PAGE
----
Posts tagged ‘portals’

November 29, 2010

Think Communities, Not Portals!


If you are planning your SharePoint 2010 upgrade and looking at redesigning the hundreds of intranet sites — stop right there!   Don’t redesign, rethink your corporate intranet.

I spend a fair amount of time with clients discussing the redesign of their sites and in most cases I continue to hear the word “portal” mentioned.   When I think of portals, I jump into my time machine and go back a decade or so.  Portals are plain and generally have static web content with outdated information that is seldom accessed by employees.   Look at your intranet today and it’s likely you’ll see a SharePoint site with all kinds of links that’s not very interactive or relevant to individuals.  Maybe you have top-down executive blog that is posted to once a quarter or once a month if you’re lucky.   If the corporate intranet page wasn’t set as the employee home page in the browser, I wonder how many people would actually visit it?  .  Sound like your intranet?  So what’s the point of upgrading to SharePoint 2010 if you’re just going to migrate those plain boring sites you have today?

It’s time to break away from the traditional thinking of intranet “portals” and design a collaborative infrastructure around a complete “community model”.  What do I mean exactly?   If you compare a community to the traditional portal, you may think it’s just a matter of semantics.   However, the concept of a portal is a push relationship as someone is pushing content to you.  Communities are social, interactive, dynamic, and provide a context for individuals to subscribe, collaborate and contribute to.   Communities source information from the bottom up as well as the top down.  Communities have a pull relationship — meaning the community pulls on users to contribute and users pull on the community to consume.  The fact is that every piece of content and every person in your organization is part of some community whether you realize it or not.  The largest and most open community is everyone in your organization and there are likely hundreds or thousands of sub-communities.   Communities also provide a degree of openness in your organization.  So if the information you wish to share has more defined security requirements, that’s when you manage it in a secure team site as opposed to a community.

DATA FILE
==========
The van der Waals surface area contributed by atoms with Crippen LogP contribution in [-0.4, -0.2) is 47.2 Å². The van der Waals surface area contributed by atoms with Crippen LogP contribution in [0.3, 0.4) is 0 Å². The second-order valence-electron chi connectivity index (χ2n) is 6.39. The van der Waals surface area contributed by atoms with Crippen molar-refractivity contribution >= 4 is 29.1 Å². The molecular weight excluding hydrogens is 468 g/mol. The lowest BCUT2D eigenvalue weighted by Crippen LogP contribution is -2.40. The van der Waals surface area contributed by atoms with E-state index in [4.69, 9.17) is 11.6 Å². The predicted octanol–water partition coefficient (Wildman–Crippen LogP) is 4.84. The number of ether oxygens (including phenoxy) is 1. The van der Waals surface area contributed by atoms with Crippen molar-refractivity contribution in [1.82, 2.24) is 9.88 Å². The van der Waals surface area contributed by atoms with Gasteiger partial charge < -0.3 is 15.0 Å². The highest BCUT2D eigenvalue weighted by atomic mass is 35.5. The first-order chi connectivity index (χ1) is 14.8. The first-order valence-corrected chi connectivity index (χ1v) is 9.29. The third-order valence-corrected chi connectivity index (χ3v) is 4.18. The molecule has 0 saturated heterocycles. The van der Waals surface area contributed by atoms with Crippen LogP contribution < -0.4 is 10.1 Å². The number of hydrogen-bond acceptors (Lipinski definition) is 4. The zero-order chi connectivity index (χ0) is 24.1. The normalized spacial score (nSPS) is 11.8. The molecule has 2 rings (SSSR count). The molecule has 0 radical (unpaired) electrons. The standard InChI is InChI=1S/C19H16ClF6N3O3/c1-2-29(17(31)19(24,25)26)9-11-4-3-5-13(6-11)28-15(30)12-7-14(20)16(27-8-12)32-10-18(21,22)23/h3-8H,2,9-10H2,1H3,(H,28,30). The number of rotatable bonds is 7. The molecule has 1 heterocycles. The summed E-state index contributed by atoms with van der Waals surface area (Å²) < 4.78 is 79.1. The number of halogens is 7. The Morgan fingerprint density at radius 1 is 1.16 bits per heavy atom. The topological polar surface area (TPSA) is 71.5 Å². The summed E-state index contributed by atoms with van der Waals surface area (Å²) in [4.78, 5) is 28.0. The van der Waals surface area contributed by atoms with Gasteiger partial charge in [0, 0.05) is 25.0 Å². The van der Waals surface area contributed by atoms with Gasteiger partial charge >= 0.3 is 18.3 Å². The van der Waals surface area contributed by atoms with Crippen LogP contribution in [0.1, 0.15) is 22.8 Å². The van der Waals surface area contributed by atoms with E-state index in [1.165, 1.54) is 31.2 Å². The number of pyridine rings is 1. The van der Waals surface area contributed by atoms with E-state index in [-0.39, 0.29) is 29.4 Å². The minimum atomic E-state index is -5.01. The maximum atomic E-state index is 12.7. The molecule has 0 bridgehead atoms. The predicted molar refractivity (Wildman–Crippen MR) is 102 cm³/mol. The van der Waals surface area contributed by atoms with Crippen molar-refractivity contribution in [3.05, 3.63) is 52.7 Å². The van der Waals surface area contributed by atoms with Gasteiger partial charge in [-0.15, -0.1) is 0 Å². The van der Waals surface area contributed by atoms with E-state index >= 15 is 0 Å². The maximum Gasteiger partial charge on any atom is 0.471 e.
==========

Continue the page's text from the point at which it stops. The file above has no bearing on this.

Now I know what you’re thinking — “we have to have a hierarchical intranet portal”.   Really do you?  Do you need it to be hierarchical?   Sure you might need a directory for people or sites for easier navigation.  You also need enhanced search capabilities as most people would rather search than browse.   Just think about it — is the public internet hierarchical?   Does Google or Facebook or LinkedIn have any hierarchy?   In comparison, you could look at Yahoo as a traditional portal — static, boring, and a site people rarely view anymore.  And that’s why Yahoo has lost market share and relevance today.

Let’s face it — for many of us Facebook is our “portal” on the public internet  and something we visit 1 or more times a day because it’s social and relevant to us personally.  LinkedIn may be your “portal” into your professional life and network.   Do you really need a traditional hierarchy of intranet sites and portals?   Or is it more important to capture, share, and collaborate on information within the context of a community?

 

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September 27, 2009

Think Communities, Not Portal


Recently, I was discussing a client’s traditional intranet portal.   So plain, static web pages, and seldom accessed by employees.   I recommended they change their thinking and do away with the traditional portal as they knew it and move to a complete “community model” where the entire intranet portal transforms into SharePoint communities – the entire company, lines of businesses, functional areas, etc… 

If you compare a community to the traditional portal, you may think it’s just a matter of semantics – as the corporate intranet portal page = something all employees have access to.   However, just look at a publishing site in SharePoint vs. the functionality within a Community.   In the community model, it’s more social and you can subscribe and contribute to the community itself.   Receive latest news, CEO blog, HR announcements, provide feedback, etc… all are contained within the functionality of a community.  You can PULL on the community to get information and the community can PULL on you to contribute.  

On the public internet, one might simply look at Yahoo as a traditional portal.  Static, boring, and a site I never login to view anymore.  That’s why Yahoo has lost business and market share.   Okay, occasionally I go to yahoo finance but I can get the same financial info elsewhere — except that I read the chatter in the Yahoo finance discussion threads for amusement.  

Today, Facebook is my portal – the facebook community is my day to day, everyday, several times a day.  In fact, I predicted this back in early 2008 in a prior blog entry Facebook- The New Portal…  

Now whether or not this client listens to my advice or not remains to be seen.  Their initial response was “we have to have a hierarchical intranet portal”.   Except you don’t – you need to think communities, not portal!